In the current Broadway hit My Fair Lady, Eliza Doolittle, the Cockney girl who is painstakingly transformed into a lady, betrays her origins in a hilarious scene set at Ascot. Even without Eliza there is a good deal of humor in the Ascot scene, as Sir Alan, a celebrated satirist of English manners, and his collaborator, Caricaturist Rowland Emett, here demonstrate.
Ascot, to all good Englishmen, is a word like "diamonds," "champagne" or "oysters." You make a spiritual bow. By "Ascot," of course, you mean Royal Ascot, the meeting in June which is graciously attended (all four days, as a rule) by the Monarch. This year, as last, the Queen will attend. She will arrive on the bright green grass of Ascot, with Prince Philip at her side, in an open landau drawn by four Windsor grays. The Queen Mother and Princess Margaret are almost certain to attend, too, on opening day as well as on the three following days.
This is as it should be, for Ascot has been "royal" from its birth in 1711, the year Queen Anne ordered the course to be laid out. That Monarch is a schoolboy's joke and gets rather grudging marks from the historians. "She paid small attention to art and literature." But she and her consort, Prince George of Denmark, were resolute patrons of racing. They ran their own horses and gave gold cups and royal plates. So one day, driving round the common, she halted her carriage, took a shrewd look at the country and said, "Let there be a racecourse." And in August 1711 there was a race for "Her Majesty's plate of 100 guineas."
About a hundred years later someone apparently remembered that Ascot Heath was a common. An enclosure act was passed assigning the course to Her Majesty, "provided that it should be kept and continued as a racecourse for the public use at all times as it has usually been."
"The sport of kings" is not a meaningless expression or a modern invention of the press. Horse racing in general, and Ascot in particular, has always prospered or declined according to the interest and favor of the throne. Under the dour Oliver Cromwell the event was from time to time prohibited. Charles II "rode in person in several races." Under George IV, Ascot was endowed with its brightest pomp. It was George who instituted the famous Royal Procession when "he rode on the course up the New Mile in a coach and four with a splendid retinue, and attended by the Master of Buckhounds, Lord Marlborough."
The tradition of Ascot was splendidly maintained by Victoria until 1861, when her consort died, and thereafter by the Prince of Wales (Edward VII to be). In 1897, the year of the Diamond Jubilee ("sixty years a queen"), his horse Persimmon won the Gold Cup, and the double event "exactly coincided with the fitness of things in the popular imagination."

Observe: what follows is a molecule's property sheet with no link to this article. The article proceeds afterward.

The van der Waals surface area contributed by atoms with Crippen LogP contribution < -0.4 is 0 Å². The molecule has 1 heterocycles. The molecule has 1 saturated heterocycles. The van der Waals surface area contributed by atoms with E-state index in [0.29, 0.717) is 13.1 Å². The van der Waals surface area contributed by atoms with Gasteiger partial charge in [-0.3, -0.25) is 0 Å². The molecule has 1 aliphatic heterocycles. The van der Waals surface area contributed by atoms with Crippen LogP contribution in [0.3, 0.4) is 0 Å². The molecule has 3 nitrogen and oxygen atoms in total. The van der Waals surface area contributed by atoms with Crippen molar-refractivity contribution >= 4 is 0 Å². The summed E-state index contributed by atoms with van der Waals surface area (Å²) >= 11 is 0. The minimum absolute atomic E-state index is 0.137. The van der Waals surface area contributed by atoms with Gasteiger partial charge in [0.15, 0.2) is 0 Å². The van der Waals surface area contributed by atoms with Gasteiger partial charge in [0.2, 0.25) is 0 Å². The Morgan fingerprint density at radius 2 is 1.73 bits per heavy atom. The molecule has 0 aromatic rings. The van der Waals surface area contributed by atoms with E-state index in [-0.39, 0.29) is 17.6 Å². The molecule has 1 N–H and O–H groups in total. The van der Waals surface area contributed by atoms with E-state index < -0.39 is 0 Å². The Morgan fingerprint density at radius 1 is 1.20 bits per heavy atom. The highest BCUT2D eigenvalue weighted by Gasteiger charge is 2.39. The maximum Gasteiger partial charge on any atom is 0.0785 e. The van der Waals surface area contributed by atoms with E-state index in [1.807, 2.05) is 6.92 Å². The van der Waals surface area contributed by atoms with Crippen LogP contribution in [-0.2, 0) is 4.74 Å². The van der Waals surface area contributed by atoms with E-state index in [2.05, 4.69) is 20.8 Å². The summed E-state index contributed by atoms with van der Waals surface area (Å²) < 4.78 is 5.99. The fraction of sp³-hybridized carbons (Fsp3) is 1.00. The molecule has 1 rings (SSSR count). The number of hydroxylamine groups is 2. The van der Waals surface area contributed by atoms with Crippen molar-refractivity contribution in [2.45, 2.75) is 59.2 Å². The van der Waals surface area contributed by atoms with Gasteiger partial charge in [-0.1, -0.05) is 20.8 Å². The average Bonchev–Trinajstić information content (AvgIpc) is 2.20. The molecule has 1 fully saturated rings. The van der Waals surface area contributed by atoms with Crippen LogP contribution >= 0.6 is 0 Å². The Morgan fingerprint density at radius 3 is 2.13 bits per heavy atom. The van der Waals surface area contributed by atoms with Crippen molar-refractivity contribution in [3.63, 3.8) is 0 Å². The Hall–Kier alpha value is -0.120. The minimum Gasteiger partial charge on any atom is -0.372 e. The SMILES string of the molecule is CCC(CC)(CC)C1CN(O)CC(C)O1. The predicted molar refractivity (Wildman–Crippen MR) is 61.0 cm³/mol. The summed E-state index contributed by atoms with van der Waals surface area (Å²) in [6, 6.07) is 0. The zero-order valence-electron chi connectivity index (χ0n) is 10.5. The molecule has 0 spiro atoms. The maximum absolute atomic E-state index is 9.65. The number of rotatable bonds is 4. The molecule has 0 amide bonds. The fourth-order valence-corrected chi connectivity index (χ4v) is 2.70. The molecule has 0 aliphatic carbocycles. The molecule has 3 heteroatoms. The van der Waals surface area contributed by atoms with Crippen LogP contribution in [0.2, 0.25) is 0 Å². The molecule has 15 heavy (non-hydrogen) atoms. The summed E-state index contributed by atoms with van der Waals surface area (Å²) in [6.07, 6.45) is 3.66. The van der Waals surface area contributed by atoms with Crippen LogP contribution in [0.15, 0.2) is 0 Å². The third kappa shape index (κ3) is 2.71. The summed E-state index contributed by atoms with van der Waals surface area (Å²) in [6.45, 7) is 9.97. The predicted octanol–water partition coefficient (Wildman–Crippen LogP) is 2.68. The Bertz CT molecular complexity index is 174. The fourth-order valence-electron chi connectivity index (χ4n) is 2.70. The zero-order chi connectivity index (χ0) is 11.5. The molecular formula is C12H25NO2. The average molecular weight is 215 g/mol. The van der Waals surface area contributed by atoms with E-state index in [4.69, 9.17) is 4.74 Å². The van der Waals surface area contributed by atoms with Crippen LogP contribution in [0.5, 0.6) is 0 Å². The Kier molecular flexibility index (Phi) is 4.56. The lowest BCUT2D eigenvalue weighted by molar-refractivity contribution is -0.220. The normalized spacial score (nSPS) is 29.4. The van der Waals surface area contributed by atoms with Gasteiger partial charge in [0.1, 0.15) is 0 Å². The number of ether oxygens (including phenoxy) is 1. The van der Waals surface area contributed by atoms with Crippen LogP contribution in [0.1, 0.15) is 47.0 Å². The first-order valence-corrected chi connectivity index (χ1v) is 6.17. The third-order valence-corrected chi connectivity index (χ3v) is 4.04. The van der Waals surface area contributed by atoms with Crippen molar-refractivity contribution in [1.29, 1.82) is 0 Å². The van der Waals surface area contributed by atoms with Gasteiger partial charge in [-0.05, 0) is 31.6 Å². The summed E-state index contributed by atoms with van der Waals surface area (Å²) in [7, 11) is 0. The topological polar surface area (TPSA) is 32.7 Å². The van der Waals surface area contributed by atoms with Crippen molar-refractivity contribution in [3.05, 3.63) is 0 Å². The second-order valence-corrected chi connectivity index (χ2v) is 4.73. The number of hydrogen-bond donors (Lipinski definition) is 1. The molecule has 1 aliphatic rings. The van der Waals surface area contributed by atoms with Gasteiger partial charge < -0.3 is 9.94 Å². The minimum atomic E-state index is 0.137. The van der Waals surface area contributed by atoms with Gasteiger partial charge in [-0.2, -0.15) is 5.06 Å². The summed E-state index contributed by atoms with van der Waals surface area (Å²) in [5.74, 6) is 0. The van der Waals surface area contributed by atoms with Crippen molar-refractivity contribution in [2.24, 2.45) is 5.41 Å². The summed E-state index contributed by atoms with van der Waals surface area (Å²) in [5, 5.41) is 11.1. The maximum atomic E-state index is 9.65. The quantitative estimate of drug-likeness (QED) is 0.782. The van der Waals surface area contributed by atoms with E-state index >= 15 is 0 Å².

With a difference or two, the same gay picture will be seen on June 18, 19, 20 and 21 this year. The Master of the Buckhounds, who was once sole Steward of the Races, will not be seen in the procession, for his office was abolished in 1901. (Nor, by the way, will the Royal Huntsman start the races, as he did till 1846.) The course and the buildings are very different from those that Victoria and Persimmon saw, and this year alterations include two new stands in the Silver Ring, additional tote facilities, a new ladies' cloakroom and powder room in the paddock and four new stands around the parade ring. But the Queen with her consort each day will be the center of the shining scene; and if anything wearing Her Majesty's resplendent colors (purple, with gold braid, scarlet sleeves and black velvet cap with gold fringe) were to win, not only Ascot but the country would go mad.
From the earliest times, though the Monarch was in view in a public place, there had to be some arrangements for his safety and comfort, and so for reasonable seclusion. There was rough company at the races, riots and brawls among the gaming fraternity. An old man in sailor's dress threw stones at George IV. George III and Queen Charlotte had "two elegant marquees." George IV had a royal stand; and Victoria, or her advisers, added a royal enclosure. To this enclosure, being the best place from which to see the races, apart from any friends the Queen may personally invite, others are admitted upon application, provided that they have been presented at court and so, officially at least, are known to Her Majesty. There may be other provisos, but, if there are, say the thoughtful, they have positively nothing to do with anybody else but the Queen.
This is a royal party on royal property; and is not the Queen as well entitled as her humblest subject to have whom she chooses in her house or on her lawn? She is not, even in these democratic days, like a public museum which all may visit on demand. At Ascot, too, there must be some discrimination, for the simple reason that the space is limited and the demand is huge.
At the Ascot office in St. James's Palace, sits the Duke of Norfolk—Her Majesty's representative—who is in charge of course, crowds and the coveted badges which admit to the royal enclosure.